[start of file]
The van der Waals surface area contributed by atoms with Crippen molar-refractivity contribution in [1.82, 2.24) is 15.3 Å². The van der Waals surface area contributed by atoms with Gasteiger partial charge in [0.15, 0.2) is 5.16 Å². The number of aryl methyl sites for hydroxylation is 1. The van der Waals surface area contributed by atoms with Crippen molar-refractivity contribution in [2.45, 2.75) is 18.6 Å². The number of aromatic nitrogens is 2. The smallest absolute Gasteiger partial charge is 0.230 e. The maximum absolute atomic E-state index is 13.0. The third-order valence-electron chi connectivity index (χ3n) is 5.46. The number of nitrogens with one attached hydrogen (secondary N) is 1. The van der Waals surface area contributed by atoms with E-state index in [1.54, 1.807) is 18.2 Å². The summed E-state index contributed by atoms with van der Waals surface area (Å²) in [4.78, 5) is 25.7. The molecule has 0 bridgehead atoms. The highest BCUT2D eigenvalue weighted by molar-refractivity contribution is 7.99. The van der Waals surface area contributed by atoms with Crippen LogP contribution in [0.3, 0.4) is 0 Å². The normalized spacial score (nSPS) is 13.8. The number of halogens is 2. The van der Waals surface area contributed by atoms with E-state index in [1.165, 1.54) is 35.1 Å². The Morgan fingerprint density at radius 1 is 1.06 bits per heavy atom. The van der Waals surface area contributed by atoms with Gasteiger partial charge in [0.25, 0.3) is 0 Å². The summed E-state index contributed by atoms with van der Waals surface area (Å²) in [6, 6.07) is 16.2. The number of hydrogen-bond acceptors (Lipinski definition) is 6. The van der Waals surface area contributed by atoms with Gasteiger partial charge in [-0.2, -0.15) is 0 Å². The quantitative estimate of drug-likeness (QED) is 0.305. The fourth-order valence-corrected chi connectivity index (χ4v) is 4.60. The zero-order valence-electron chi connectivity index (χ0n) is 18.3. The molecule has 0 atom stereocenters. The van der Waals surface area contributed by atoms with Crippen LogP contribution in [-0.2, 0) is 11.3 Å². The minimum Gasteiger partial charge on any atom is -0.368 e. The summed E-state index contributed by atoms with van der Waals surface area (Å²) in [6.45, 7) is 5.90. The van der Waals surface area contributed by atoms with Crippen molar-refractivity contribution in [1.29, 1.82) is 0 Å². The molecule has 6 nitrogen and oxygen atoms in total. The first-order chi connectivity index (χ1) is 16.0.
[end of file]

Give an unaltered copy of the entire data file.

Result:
The van der Waals surface area contributed by atoms with Crippen molar-refractivity contribution in [1.82, 2.24) is 15.3 Å². The van der Waals surface area contributed by atoms with Gasteiger partial charge in [0.15, 0.2) is 5.16 Å². The number of aryl methyl sites for hydroxylation is 1. The van der Waals surface area contributed by atoms with Crippen molar-refractivity contribution in [2.45, 2.75) is 18.6 Å². The number of aromatic nitrogens is 2. The smallest absolute Gasteiger partial charge is 0.230 e. The maximum absolute atomic E-state index is 13.0. The third-order valence-electron chi connectivity index (χ3n) is 5.46. The number of nitrogens with one attached hydrogen (secondary N) is 1. The van der Waals surface area contributed by atoms with E-state index in [1.54, 1.807) is 18.2 Å². The summed E-state index contributed by atoms with van der Waals surface area (Å²) in [4.78, 5) is 25.7. The molecule has 0 bridgehead atoms. The highest BCUT2D eigenvalue weighted by molar-refractivity contribution is 7.99. The van der Waals surface area contributed by atoms with Crippen LogP contribution in [0.3, 0.4) is 0 Å². The normalized spacial score (nSPS) is 13.8. The number of halogens is 2. The van der Waals surface area contributed by atoms with E-state index in [1.165, 1.54) is 35.1 Å². The Morgan fingerprint density at radius 1 is 1.06 bits per heavy atom. The van der Waals surface area contributed by atoms with Gasteiger partial charge in [0.25, 0.3) is 0 Å². The summed E-state index contributed by atoms with van der Waals surface area (Å²) in [6, 6.07) is 16.2. The number of hydrogen-bond acceptors (Lipinski definition) is 6. The van der Waals surface area contributed by atoms with Gasteiger partial charge in [-0.2, -0.15) is 0 Å². The quantitative estimate of drug-likeness (QED) is 0.305. The fourth-order valence-corrected chi connectivity index (χ4v) is 4.60. The zero-order valence-electron chi connectivity index (χ0n) is 18.3. The molecule has 0 atom stereocenters. The van der Waals surface area contributed by atoms with Crippen LogP contribution in [-0.2, 0) is 11.3 Å². The minimum Gasteiger partial charge on any atom is -0.368 e. The summed E-state index contributed by atoms with van der Waals surface area (Å²) in [6.45, 7) is 5.90. The van der Waals surface area contributed by atoms with Crippen molar-refractivity contribution in [1.29, 1.82) is 0 Å². The molecule has 6 nitrogen and oxygen atoms in total. The first-order chi connectivity index (χ1) is 16.0.